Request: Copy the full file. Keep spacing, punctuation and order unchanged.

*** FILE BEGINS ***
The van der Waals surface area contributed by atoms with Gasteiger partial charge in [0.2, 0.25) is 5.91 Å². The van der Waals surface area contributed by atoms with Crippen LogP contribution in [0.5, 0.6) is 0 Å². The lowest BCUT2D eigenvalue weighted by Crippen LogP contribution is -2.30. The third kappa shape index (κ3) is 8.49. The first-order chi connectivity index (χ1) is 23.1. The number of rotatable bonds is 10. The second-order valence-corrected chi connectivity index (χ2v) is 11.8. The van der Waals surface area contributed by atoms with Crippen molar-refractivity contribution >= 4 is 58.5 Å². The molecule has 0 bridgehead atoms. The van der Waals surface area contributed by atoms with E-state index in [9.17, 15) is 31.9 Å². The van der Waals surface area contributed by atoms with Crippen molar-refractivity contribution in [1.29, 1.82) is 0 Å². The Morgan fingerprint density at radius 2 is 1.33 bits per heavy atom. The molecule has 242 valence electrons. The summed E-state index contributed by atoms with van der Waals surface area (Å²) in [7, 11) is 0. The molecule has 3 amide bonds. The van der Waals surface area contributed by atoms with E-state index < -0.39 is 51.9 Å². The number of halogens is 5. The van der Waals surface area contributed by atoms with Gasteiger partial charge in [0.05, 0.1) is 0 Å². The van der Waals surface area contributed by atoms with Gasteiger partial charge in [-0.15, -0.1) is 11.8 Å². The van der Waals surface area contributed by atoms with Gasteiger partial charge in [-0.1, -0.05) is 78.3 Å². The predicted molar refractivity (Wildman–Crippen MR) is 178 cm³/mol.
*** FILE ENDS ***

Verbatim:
The van der Waals surface area contributed by atoms with Gasteiger partial charge in [0.2, 0.25) is 5.91 Å². The van der Waals surface area contributed by atoms with Crippen LogP contribution in [0.5, 0.6) is 0 Å². The lowest BCUT2D eigenvalue weighted by Crippen LogP contribution is -2.30. The third kappa shape index (κ3) is 8.49. The first-order chi connectivity index (χ1) is 23.1. The number of rotatable bonds is 10. The second-order valence-corrected chi connectivity index (χ2v) is 11.8. The van der Waals surface area contributed by atoms with Crippen molar-refractivity contribution >= 4 is 58.5 Å². The molecule has 0 bridgehead atoms. The van der Waals surface area contributed by atoms with E-state index in [9.17, 15) is 31.9 Å². The van der Waals surface area contributed by atoms with Crippen molar-refractivity contribution in [1.29, 1.82) is 0 Å². The Morgan fingerprint density at radius 2 is 1.33 bits per heavy atom. The molecule has 242 valence electrons. The summed E-state index contributed by atoms with van der Waals surface area (Å²) in [7, 11) is 0. The molecule has 3 amide bonds. The van der Waals surface area contributed by atoms with E-state index < -0.39 is 51.9 Å². The number of halogens is 5. The van der Waals surface area contributed by atoms with Gasteiger partial charge in [0.05, 0.1) is 0 Å². The van der Waals surface area contributed by atoms with Gasteiger partial charge in [-0.15, -0.1) is 11.8 Å². The van der Waals surface area contributed by atoms with Gasteiger partial charge in [-0.1, -0.05) is 78.3 Å². The predicted molar refractivity (Wildman–Crippen MR) is 178 cm³/mol.